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Monica GaleProfessor Monica Gale

Head of Department, Associate Professor (Latin)

I studied Classics in Cambridge and went on to hold posts at the University of Newcastle and Royal Holloway, University of London, before joining the staff at Trinity College Dublin in 1998.

Research Interests

My research centres on the poetry of the Late Roman Republic and the Augustan period (especially the works of Catullus, Lucretius, Virgil and Propertius), with a particular focus on issues of genre and intertextuality. I am interested in the ways in which relationships between literary texts serve to create meaning, and in poetic self-representation, with reference both to literary predecessors and to generic convention. Other areas in which I have a particular interest include Greek and Roman didactic poetry and the uses of myth in ancient literature. I am currently working on a commentary on the complete poems of Catullus for the Cambridge 'Greek and Latin Classics' series.

Selected Publications

  • (ed., with J.H.D. Scourfield) Texts and Violence in the Roman World (Cambridge University Press, forthcoming 2018)
  • ‘“te sociam, Ratio…”: Hunting as Paradigm in the Cynegetica’, in S.J. Green (ed.), Grattius: Hunting an Augustan Poet (Oxford University Press, forthcoming 2018)
  •  ‘Name Puns and Acrostics in Didactic Poetry: Reading the Universe', in L.G. Canevaro and D. O’Rourke (edd.), Didactic Poetry: Knowledge, Power, Tradition (Swansea: Classical Press of Wales, forthcoming)
  • Aliquid putare nugas: Literary Filiation, Critical Communities and Reader-Response in Catullus’, in R.L. Hunter and S.P. Oakley (edd.), Latin Literature and its Transmission (Cambridge University Press, 2015), 88–107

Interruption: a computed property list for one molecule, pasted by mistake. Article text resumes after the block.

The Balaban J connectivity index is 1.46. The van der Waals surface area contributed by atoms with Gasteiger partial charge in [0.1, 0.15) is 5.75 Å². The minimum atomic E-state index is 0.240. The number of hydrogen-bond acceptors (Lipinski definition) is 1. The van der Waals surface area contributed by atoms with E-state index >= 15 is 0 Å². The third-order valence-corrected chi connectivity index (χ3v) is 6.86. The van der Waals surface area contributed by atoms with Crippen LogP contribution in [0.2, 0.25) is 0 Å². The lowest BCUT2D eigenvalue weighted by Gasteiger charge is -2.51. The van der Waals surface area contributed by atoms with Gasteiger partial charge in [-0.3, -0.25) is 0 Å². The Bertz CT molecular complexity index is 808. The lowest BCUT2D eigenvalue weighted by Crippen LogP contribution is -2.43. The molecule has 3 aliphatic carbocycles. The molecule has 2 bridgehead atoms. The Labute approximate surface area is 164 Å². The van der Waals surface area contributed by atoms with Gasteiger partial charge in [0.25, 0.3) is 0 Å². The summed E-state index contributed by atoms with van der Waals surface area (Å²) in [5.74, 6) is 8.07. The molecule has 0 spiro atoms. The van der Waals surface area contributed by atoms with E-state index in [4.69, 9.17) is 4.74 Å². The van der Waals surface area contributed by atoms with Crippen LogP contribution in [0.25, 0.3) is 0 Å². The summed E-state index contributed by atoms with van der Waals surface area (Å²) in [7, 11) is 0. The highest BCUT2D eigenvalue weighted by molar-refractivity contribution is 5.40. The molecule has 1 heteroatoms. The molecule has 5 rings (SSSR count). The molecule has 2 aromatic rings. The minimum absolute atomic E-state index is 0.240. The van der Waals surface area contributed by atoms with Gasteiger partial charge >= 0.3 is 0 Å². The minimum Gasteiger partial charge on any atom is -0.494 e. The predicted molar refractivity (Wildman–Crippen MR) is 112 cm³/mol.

• ‘Virgil’s Caesar: Intertextuality and Ideology’, in J. Farrell and D.P. Nelis (edd.), Augustan Poetry and the Roman Republic (Oxford University Press, 2013), 278–96
  • ‘Piety, Labour, and Justice in Lucretius and Hesiod’, in D. Lehoux, A.D. Morrison and A.R. Sharrock (edd.), Lucretius: Poetry, Philosophy, Science (Oxford University Press, 2013), 25–50
  • 'Putting on the Yoke of Necessity: Myth, Intertextuality and Moral Agency in Catullus 68', in A.J. Woodman and I.M.LeM. Duquesnay (edd.), Catullus: Poems, Books, Readers (Cambridge University Press, 2012)
  • 'Digressions, Intertextuality and Ideology in Didactic Poetry: The Case of Manilius', in K.Volk and S.J. Green (edd.), Forgotten Stars: Rediscovering Manilius' Astronomica (Oxford University Press, 2011)
  • Lucretius, De Rerum Natura V, edited with translation and commentary (Oxford: Aris and Phillips, 2009)
  • (ed.) Lucretius (Oxford University Press, 2007)
  • (ed.) Latin Epic and Didactic Poetry: Genre, Tradition and Individuality (Swansea: Classical Press of Wales, 2004)
  • Lucretius and the Didactic Epic (London: Bristol Classical Press, 2001)
  • Virgil on the Nature of Things: The Georgics, Lucretius and the Didactic Tradition (Cambridge University Press, 2000)
  • 'Propertius 2.7: Militia Amoris and the Ironies of Elegy', Journal of Roman Studies 87 (1997), 77-91 (reprinted in E. Greene and T. Welch (edd.), Propertius (2012)
  • Myth and Poetry in Lucretius (Cambridge University Press, 1994)


My teaching is mainly in the areas of Roman literature and culture. In addition to Latin language, and a range of literary texts from Catullus to Pliny the Younger, I teach a number of courses focussing on Roman thought and society; themes include Gender and Sexuality, Power and Identity (focussing on the Augustan period), and the culture and ideology of the Ciceronian Age.

Professor Gale on the TCD Research Support System

Contact Details

Department of Classics
Trinity College
Dublin 2

Telephone: 00 353 1 896 1425
Fax: 00 353 1 671 0862

Last updated 8 September 2017